Six Common Roles Of The Family Members Of Addicts

Discover the six common roles family members of addicts take on in their challenging journey.

Six Common Roles Of The Family Members Of Addicts

Six Common Roles Of The Family Members Of Addicts

Family Roles in Addiction

In the context of addiction, family members often adopt certain roles that shape the dynamics of the household. Understanding these roles can help in addressing the challenges that come with addiction. In this section, we will explore the six common roles of family members of addicts as identified by Springbrook Hospital.

Addict's Role

The Addict, often referred to as the Identified Patient, is the family member with the addiction. Their behavior is characterized by dependency, negative actions like lying and manipulation, and an inability to manage moods, leading to anger and avoidance behaviors. The addict often becomes the focus of family issues, and sometimes therapy sessions, due to their behavior, even though the issues often extend beyond just the addict.

Caretaker's Role

In the addiction dynamic, the Caretaker, also known as the Enabler, plays a critical role in maintaining the status quo. They often fail to set boundaries with the addict, deny the addiction problem, and make excuses for the addict's behavior. This role often overlaps with that of the "golden child" and contributes to upholding the facade of normalcy within the family unit, hindering the healing process.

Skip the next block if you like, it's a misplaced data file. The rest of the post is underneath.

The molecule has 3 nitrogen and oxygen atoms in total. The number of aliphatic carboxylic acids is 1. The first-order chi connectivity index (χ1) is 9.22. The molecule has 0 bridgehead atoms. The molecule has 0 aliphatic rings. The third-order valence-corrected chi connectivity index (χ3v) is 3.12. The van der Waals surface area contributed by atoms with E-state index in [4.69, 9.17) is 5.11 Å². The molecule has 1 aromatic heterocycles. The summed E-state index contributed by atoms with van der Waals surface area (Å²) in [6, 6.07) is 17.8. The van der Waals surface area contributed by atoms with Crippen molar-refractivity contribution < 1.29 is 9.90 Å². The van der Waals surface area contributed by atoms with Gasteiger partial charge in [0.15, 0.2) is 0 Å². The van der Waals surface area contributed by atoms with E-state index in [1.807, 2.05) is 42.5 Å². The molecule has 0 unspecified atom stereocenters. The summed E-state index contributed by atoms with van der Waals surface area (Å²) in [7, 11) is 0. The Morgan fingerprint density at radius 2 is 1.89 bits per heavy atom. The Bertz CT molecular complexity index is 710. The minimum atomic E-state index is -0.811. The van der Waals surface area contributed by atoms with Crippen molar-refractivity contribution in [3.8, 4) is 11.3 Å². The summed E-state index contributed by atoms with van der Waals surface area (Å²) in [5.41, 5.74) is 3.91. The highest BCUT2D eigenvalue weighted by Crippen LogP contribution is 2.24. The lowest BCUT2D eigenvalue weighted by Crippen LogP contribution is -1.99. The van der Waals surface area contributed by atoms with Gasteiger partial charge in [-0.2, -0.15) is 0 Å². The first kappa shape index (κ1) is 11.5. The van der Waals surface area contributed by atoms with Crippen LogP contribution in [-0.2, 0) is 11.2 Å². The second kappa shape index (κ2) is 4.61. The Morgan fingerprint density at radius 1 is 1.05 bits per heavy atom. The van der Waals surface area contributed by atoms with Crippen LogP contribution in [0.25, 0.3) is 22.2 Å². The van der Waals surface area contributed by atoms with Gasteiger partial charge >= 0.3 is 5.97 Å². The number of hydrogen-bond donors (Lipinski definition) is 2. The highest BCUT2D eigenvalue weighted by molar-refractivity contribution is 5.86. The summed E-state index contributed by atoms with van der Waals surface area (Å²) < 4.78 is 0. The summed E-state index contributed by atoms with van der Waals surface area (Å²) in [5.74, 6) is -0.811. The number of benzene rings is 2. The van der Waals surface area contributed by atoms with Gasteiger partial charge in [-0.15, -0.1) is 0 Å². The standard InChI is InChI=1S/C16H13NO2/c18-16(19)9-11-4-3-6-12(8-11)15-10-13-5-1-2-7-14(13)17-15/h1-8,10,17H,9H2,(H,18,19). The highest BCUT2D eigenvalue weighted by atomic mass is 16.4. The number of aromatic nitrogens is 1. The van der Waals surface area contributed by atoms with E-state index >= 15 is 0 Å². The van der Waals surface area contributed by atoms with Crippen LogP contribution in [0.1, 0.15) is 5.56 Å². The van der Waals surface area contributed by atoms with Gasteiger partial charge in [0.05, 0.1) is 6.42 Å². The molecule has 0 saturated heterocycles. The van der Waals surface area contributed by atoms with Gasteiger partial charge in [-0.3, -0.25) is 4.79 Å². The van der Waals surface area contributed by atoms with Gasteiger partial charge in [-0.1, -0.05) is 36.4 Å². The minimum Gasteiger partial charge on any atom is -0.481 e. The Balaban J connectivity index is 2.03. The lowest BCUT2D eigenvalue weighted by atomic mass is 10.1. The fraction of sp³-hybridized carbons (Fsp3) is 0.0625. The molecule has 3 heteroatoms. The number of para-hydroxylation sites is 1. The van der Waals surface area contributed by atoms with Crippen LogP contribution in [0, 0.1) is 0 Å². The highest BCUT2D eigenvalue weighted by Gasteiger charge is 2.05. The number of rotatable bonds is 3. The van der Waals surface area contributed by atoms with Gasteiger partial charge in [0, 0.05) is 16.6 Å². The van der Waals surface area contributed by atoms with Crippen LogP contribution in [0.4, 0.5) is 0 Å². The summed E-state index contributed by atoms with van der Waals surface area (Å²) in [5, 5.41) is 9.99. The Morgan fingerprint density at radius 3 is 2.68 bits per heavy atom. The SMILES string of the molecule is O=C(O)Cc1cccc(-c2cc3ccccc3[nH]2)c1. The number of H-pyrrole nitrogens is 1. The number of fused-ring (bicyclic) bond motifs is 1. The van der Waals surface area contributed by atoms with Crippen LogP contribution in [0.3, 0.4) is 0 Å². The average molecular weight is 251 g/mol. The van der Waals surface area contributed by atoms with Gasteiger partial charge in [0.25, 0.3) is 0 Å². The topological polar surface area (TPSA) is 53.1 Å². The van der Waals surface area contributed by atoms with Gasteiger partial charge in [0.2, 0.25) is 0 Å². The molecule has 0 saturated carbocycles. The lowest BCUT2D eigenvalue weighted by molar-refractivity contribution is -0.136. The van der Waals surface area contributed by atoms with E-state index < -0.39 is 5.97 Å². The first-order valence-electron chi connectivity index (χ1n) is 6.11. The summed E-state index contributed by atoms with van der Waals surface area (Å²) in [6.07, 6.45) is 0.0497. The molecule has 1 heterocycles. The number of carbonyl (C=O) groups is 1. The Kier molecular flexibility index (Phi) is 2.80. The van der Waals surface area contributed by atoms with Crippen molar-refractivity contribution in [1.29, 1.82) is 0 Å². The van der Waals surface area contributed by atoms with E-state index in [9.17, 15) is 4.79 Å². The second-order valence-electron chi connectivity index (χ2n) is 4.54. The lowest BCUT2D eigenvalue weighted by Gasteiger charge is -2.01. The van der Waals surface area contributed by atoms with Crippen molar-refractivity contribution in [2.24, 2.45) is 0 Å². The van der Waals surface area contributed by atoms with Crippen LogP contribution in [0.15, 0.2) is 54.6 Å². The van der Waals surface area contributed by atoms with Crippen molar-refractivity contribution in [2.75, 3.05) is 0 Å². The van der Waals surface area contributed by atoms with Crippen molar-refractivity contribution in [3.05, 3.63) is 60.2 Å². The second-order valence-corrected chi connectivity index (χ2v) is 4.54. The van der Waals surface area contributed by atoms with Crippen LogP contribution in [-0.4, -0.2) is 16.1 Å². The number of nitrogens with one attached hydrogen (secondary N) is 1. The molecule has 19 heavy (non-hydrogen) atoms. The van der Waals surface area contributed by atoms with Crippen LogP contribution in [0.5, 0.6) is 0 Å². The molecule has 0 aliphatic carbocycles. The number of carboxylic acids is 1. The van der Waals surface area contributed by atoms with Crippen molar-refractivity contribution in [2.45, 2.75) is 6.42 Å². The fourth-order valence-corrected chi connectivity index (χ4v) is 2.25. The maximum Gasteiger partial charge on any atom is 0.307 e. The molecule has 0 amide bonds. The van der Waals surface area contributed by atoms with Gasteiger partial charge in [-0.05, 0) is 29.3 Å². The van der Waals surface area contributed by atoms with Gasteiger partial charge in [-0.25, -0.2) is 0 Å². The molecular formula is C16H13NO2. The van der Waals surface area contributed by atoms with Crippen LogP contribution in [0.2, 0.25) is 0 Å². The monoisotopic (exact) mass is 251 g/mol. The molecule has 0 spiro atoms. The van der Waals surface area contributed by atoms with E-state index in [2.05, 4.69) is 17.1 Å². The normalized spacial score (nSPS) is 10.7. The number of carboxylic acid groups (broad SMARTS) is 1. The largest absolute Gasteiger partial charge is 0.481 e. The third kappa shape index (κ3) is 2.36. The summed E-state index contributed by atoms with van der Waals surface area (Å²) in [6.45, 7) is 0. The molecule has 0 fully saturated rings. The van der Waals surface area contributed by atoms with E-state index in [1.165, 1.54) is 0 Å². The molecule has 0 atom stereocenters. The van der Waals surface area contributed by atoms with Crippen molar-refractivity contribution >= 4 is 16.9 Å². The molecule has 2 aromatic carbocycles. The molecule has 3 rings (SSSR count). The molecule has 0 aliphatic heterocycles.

Hero's Role

The Hero in the family is a member who takes on the role of a leader in an attempt to bring control and stability amidst the chaos. They often exhibit controlling and perfectionist traits, carrying a high level of stress and anxiety. They strive to present a positive image of the family to the outside world, often at the cost of their own well-being.

Scapegoat's Role

The Scapegoat, or the "black sheep", is often blamed for the family's issues. They take on others' blame and feel responsible for the family's problems, leading to outbursts of anger and avoidance behaviors. The scapegoat is typically perceived as the outlier within the family structure and their honesty might lead to alienation from the rest of the family.

Mascot's Role

The Mascot uses humor to defuse family tensions and to gain approval. They are often the youngest sibling in the family, and they use humor as a defense mechanism to cope with the difficulties associated with living in an addicted household.

Lost Child's Role

The Lost Child is a family member who strives to remain unnoticed to avoid conflict and maintain peace within the family. They tend to withdraw and remain quiet, often feeling unseen and overlooked. This role often results in individuals struggling with low self-esteem and challenges in decision-making [2].

By understanding the different roles within a family affected by addiction, one can begin to comprehend the complexities of the situation. This awareness can serve as a starting point towards healing and recovery for all family members involved.







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